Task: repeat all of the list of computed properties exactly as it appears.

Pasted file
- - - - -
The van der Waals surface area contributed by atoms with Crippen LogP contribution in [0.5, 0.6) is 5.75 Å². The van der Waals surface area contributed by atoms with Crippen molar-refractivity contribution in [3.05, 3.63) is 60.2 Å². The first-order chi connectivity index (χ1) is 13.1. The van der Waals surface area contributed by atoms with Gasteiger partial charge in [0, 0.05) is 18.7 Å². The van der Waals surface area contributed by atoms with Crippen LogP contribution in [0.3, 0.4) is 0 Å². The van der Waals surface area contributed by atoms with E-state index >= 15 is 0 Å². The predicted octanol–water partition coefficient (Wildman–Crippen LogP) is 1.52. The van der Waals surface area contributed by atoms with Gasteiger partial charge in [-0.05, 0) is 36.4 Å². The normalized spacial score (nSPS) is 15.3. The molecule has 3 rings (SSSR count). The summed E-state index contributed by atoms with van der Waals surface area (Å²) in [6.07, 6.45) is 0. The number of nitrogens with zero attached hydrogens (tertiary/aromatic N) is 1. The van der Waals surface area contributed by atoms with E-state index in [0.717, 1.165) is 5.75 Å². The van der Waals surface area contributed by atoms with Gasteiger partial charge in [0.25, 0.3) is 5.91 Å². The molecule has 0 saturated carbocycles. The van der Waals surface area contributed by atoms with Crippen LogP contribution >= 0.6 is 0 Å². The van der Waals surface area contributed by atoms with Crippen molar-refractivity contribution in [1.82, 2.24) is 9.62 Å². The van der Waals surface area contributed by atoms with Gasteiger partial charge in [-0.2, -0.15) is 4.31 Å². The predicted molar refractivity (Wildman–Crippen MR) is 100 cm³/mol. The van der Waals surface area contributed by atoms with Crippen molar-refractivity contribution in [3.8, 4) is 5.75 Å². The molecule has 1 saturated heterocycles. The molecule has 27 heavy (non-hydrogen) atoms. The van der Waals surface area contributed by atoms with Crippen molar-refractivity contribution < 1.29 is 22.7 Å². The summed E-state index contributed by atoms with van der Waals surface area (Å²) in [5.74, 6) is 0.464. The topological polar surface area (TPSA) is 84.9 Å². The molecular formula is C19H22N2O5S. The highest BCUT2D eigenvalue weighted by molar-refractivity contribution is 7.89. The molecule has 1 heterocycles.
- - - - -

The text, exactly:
The van der Waals surface area contributed by atoms with Crippen LogP contribution in [0.5, 0.6) is 5.75 Å². The van der Waals surface area contributed by atoms with Crippen molar-refractivity contribution in [3.05, 3.63) is 60.2 Å². The first-order chi connectivity index (χ1) is 13.1. The van der Waals surface area contributed by atoms with Gasteiger partial charge in [0, 0.05) is 18.7 Å². The van der Waals surface area contributed by atoms with Crippen LogP contribution in [0.3, 0.4) is 0 Å². The van der Waals surface area contributed by atoms with E-state index >= 15 is 0 Å². The predicted octanol–water partition coefficient (Wildman–Crippen LogP) is 1.52. The van der Waals surface area contributed by atoms with Gasteiger partial charge in [-0.05, 0) is 36.4 Å². The normalized spacial score (nSPS) is 15.3. The molecule has 3 rings (SSSR count). The summed E-state index contributed by atoms with van der Waals surface area (Å²) in [6.07, 6.45) is 0. The number of nitrogens with zero attached hydrogens (tertiary/aromatic N) is 1. The van der Waals surface area contributed by atoms with E-state index in [0.717, 1.165) is 5.75 Å². The van der Waals surface area contributed by atoms with Gasteiger partial charge in [0.25, 0.3) is 5.91 Å². The molecule has 0 saturated carbocycles. The van der Waals surface area contributed by atoms with Crippen LogP contribution >= 0.6 is 0 Å². The van der Waals surface area contributed by atoms with Crippen molar-refractivity contribution in [1.82, 2.24) is 9.62 Å². The van der Waals surface area contributed by atoms with Gasteiger partial charge in [-0.2, -0.15) is 4.31 Å². The predicted molar refractivity (Wildman–Crippen MR) is 100 cm³/mol. The van der Waals surface area contributed by atoms with Crippen molar-refractivity contribution in [3.8, 4) is 5.75 Å². The molecule has 1 saturated heterocycles. The molecule has 27 heavy (non-hydrogen) atoms. The van der Waals surface area contributed by atoms with Crippen molar-refractivity contribution < 1.29 is 22.7 Å². The summed E-state index contributed by atoms with van der Waals surface area (Å²) in [5.74, 6) is 0.464. The topological polar surface area (TPSA) is 84.9 Å². The molecular formula is C19H22N2O5S. The highest BCUT2D eigenvalue weighted by molar-refractivity contribution is 7.89. The molecule has 1 heterocycles.